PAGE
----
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Monday, April 2, 2012

Health Activist Writer's Month, Day 2: a Quote

For the month of April, I've renewed the discount at CreateSpace for Multiple Sclerosis an Enigma. To receive 35% off the regular price, go to this link:
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Choose a quote that inspires you (postively or negatively) and free-write about it.

"Our most basic common link is that we all inhabit this planet. We all breathe the same air. We all cherish our children's future. And we are all mortal." JFK

Common links ... breathing the same air ... cherishing children ... cherishing their future ... recognizing mortality. I had this quote on a large poster of John Fitzgerald Kennedy, and hung it on the corridor wall outside my classroom. When I retired, I found a friend in the building that shared my admiration of this president, and who would promise to use the poster well. 

Kennedy was our president at the end of the Happy Days of the 1950s. He inherited the worries of a conflicted world across a different ocean, the Pacific. Vietnam was still being viewed as just a conflict, a place for America to step in and advise struggling countries. The cold war between America and the former USSR was well established, and the enemy was communism (or, to the other side, capitalism.) 

JFKIt was easy for JFK to impress me, as I was a ten year old when he was elected president. He was my president; I campaigned for him, carrying a homemade sign carefully lettered and spelled correctly, and I celebrated when he won the election despite the obvious handicaps ... being another from Boston ... being Catholic in a time when domination from across the seas was a threat to many, whether it might come from Russia or from Rome.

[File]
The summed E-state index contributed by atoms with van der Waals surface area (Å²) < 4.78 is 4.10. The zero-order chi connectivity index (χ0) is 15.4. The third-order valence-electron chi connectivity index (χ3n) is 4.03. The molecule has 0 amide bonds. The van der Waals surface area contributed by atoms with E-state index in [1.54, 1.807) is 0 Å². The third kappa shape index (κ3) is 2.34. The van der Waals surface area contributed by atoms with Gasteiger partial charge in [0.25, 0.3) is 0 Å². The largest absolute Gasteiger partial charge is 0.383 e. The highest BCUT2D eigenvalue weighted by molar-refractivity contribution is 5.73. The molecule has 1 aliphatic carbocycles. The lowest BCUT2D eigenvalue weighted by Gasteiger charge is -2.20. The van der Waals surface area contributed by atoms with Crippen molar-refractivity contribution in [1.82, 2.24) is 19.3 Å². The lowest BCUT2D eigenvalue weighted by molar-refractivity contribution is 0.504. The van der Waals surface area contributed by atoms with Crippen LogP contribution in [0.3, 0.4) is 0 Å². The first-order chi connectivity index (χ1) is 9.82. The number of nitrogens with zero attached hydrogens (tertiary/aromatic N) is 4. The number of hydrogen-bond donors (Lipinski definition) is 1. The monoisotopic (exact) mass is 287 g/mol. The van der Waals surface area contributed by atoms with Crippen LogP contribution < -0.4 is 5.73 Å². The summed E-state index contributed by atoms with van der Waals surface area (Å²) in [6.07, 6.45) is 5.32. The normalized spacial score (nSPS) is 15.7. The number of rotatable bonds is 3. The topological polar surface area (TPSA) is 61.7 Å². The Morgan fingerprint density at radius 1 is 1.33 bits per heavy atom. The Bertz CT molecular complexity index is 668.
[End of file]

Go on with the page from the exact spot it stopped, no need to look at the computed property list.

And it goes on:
JFK had young children. He had a beautiful wife. He had experience in the World War, and was a hero before he was president. His family came from the same city that I came from. He was from a family as large as my own. How could I not admire him?

When I was an adult, and he was long gone, the scandals were dragged out of the family closet. His beautiful wife went on to another marriage, in another country, and moved in even higher circles than she had as a young political wife. She became a symbol for all of the American women who lost husbands and fiances and brothers in the Vietnam "Conflict." But living as a symbol when the reason for your symbolism is removed was perhaps more than she would choose, and she moved on with her life. 

JFK knew that we were all mortal. He knew that we needed to protect the air that we all breathed, in an era when countries were competing with each other to have the most powerful and destructive tools of war. But he believed in a better use of scientific knowledge, and he authorized two vastly different programs: the race for the moon, and the Peace Corps. Because he did, man looked outward to the heavens and wondered about life beyond our atmosphere, and we began to look within our own sphere and recognize that things here needed more protection, more appreciation, and more collaboration.

It is not only because I was ten and easily inspired: JFK was the right man for our world at the time we all knew him. How sad that when he was gone, the appreciation was not sustained. We grew up, and are now older than he ever had a chance to be. In honor of his goals, and in respect for his memory, we all must do the best we can to protect this air that we all breathe, and to continue to cherish our children's future. 

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